‘The authorities let it happen’ – Steve Waugh on Cape Town ball-tampering scandal

Former Australian captain Steve Waugh believes that the previous lack of strict punishment for handling the ball manifested itself in things that are "out of control" "with the Newlands controversy that led to the suspensions of Steven Smith, David Warner and Cameron Bancroft.

The trio received severe penalties from Cricket Australia earlier this year after sandpaper was used on the ball during the Cape Town Test to try to extract the reverse swing. At that time, the ICC awarded Smith the maximum penalty they could according to the code of conduct (a fine of 100% of their match rate and a one-game suspension) and awarded Bancroft three demerit points and a fine. 75%, but it did not come. Warner, although he had already been dismissed as vice-captain.

The manipulation of the ball was classified as a level two offense under the ICC code of conduct when the Newlands incident developed, but has since been elevated to a level three category that entails a ban on six tests or 12 ODI. Players have long tried to stay within the line of laws and playing conditions while "handling" the ball, and infractions are reasonably resolved below the scale of ICC misdemeanors.

"You know they push the limits a bit by throwing the ball to the ground in the rough, what they should not do and then intensified from there, it's a shame how it got to the point where it did, but I guess the authorities left it pass, "Waugh told ESPNcricinfo. A Laureus event in Paris. "There have been captains in the past who have been forced to manipulate the ball and the penalties have been very lenient, so there was no penalty for doing something wrong and it was always going to get to the case in which it went out of control." "

Waugh described Australia's attempts to sand the ball as" stupid "and" ridiculous "and suggested that players had" lost touch with reality "in an environment that had become very complicated in recent years. He highlighted the entire configuration of Cricket Australia, from the boardroom to the men's national team, and led to the establishment of two reviews, the findings of which will be published in Melbourne on Monday.

"They are in a bit of a bubble and are protected , you know that they are isolated from many things. They have many people on the side that protects them and tells them how good they are and how everything is fantastic and, at times, you can lose touch with reality and I think that was summed up best when Steve Smith said that "we will not go back to make the same mistake and we will simply continue it. " They just did not realize how big the error was. and what they really had done. So, for me, I simply summarized that maybe they were out of touch with what the average person thinks. "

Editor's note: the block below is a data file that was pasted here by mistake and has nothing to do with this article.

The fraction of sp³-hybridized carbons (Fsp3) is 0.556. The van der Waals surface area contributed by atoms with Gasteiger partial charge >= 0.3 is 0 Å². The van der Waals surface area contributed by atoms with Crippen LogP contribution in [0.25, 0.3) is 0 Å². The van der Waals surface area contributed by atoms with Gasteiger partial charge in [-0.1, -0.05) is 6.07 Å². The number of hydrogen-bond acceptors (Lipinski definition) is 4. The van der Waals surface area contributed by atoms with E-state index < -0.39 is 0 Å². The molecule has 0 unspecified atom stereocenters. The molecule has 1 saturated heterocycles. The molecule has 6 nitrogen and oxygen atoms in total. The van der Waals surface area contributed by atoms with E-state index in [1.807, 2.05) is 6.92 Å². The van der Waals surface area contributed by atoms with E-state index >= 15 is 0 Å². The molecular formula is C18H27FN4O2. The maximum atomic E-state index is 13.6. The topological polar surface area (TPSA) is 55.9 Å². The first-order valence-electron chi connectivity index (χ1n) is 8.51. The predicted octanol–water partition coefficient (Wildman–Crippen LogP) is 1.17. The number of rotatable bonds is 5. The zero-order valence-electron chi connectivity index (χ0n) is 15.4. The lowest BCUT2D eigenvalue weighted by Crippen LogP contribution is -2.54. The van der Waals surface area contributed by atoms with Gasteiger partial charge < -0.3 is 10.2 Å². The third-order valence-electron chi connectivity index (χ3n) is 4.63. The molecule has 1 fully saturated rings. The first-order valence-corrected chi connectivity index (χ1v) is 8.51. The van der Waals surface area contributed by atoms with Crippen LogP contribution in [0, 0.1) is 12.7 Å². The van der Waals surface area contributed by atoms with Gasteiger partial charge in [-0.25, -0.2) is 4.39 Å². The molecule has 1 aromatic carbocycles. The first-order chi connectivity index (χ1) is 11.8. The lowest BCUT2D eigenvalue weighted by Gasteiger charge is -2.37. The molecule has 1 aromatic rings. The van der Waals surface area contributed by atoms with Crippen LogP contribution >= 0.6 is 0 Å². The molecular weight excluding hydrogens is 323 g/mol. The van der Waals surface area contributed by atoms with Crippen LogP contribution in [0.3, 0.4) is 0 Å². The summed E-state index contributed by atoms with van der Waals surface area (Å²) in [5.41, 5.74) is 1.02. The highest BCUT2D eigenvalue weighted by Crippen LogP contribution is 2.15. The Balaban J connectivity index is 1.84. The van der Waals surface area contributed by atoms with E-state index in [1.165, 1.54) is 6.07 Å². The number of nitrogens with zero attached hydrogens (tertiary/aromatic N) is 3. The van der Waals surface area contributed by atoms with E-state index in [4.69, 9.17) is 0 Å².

The reaction force of the Australian public did not surprise Waugh, although despite his condemnation of what happened, he felt that things were going too far.

"We stood a little on a pedestal and we like to think we do things the right way, play "hard and fair, this was a real total shock to the system that we would get as far as to get sandpaper," he said. "We really could not figure it out because we had the best bowling attack in the world to start with a pitch I was doing a little bit, why we had to do it, it was something that people could not understand, and it was a shock to all of Australia and We reacted accordingly.

"It was on the front pages for weeks and we saw the emotional press conferences and it was a story that followed and got bigger. When you look back, it was a ridiculous mistake, but it was also out of all proportion, the way it was covered, but that is the nature of Australian sport. The cricket is seen as almost our national identity. "If we are winning and playing well, we almost felt good as a nation and when that happened it was like a kick in the guts for everyone."

As far as Smith and Warner's futures go, Waugh believes they still have a lot to offer Australian cricket, but their returns would involve mental battles as well as anything else. Their bans are completed by the end of next March, which opens the potential for them to return for the World Cup and Australia's Ashes tour. 19659015] "I know that [Smith] will be passionate, still young, loves cricket and has the drive to get back there." Your biggest challenge will be to overcome the people who talk about it, because the rest of your life someone will mention it once a day. What happened? So he will have to overcome that mentally and find a way to overcome that, but at the end of the day he is an exceptional cricketer and has an average of 60 in the test cricket, surpassed only by Bradman for a long period of time, and He loves cricket, so I'm sure he'll come back.

"You know [Warner] is a tremendous cricketer, a lot of passion, still very young, it really depends on those guys, they have to have the passion, they have to have the desire, but I think it's a great opportunity for redemption. The Australian public will forgive and move forward, and have the opportunity to truly be role models for children in the future. "

source:- espncricinfo.com

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